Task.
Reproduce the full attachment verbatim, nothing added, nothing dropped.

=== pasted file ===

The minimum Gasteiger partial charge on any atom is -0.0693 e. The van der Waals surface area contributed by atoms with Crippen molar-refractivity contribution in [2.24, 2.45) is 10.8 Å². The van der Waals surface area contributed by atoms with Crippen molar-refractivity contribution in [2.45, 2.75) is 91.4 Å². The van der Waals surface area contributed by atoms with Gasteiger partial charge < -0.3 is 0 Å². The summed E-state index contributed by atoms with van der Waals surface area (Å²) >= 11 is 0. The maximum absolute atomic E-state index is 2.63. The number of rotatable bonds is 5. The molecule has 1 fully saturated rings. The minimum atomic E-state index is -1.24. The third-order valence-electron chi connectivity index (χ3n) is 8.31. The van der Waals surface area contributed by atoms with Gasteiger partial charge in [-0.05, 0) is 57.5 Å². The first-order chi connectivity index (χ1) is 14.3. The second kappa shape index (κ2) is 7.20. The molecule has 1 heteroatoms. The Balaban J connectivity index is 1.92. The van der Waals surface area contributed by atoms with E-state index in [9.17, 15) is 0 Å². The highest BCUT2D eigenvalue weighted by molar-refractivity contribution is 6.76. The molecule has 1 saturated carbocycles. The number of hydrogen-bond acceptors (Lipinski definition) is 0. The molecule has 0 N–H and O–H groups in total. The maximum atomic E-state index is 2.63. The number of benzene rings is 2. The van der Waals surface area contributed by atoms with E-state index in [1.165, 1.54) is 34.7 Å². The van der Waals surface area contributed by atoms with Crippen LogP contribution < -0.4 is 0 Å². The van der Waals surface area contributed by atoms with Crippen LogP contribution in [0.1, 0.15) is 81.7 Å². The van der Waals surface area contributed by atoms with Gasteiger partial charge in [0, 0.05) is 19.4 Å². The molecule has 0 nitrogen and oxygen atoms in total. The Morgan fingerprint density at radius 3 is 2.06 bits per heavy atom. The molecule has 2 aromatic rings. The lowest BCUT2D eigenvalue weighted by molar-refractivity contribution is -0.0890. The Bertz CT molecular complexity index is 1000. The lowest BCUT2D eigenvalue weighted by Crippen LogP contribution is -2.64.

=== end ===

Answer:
The minimum Gasteiger partial charge on any atom is -0.0693 e. The van der Waals surface area contributed by atoms with Crippen molar-refractivity contribution in [2.24, 2.45) is 10.8 Å². The van der Waals surface area contributed by atoms with Crippen molar-refractivity contribution in [2.45, 2.75) is 91.4 Å². The van der Waals surface area contributed by atoms with Gasteiger partial charge < -0.3 is 0 Å². The summed E-state index contributed by atoms with van der Waals surface area (Å²) >= 11 is 0. The maximum absolute atomic E-state index is 2.63. The number of rotatable bonds is 5. The molecule has 1 fully saturated rings. The minimum atomic E-state index is -1.24. The third-order valence-electron chi connectivity index (χ3n) is 8.31. The van der Waals surface area contributed by atoms with Gasteiger partial charge in [-0.05, 0) is 57.5 Å². The first-order chi connectivity index (χ1) is 14.3. The second kappa shape index (κ2) is 7.20. The molecule has 1 heteroatoms. The Balaban J connectivity index is 1.92. The van der Waals surface area contributed by atoms with E-state index in [9.17, 15) is 0 Å². The highest BCUT2D eigenvalue weighted by molar-refractivity contribution is 6.76. The molecule has 1 saturated carbocycles. The number of hydrogen-bond acceptors (Lipinski definition) is 0. The molecule has 0 N–H and O–H groups in total. The maximum atomic E-state index is 2.63. The number of benzene rings is 2. The van der Waals surface area contributed by atoms with E-state index in [1.165, 1.54) is 34.7 Å². The van der Waals surface area contributed by atoms with Crippen LogP contribution < -0.4 is 0 Å². The van der Waals surface area contributed by atoms with Crippen LogP contribution in [0.1, 0.15) is 81.7 Å². The van der Waals surface area contributed by atoms with Gasteiger partial charge in [0, 0.05) is 19.4 Å². The molecule has 0 nitrogen and oxygen atoms in total. The Morgan fingerprint density at radius 3 is 2.06 bits per heavy atom. The molecule has 2 aromatic rings. The lowest BCUT2D eigenvalue weighted by molar-refractivity contribution is -0.0890. The Bertz CT molecular complexity index is 1000. The lowest BCUT2D eigenvalue weighted by Crippen LogP contribution is -2.64.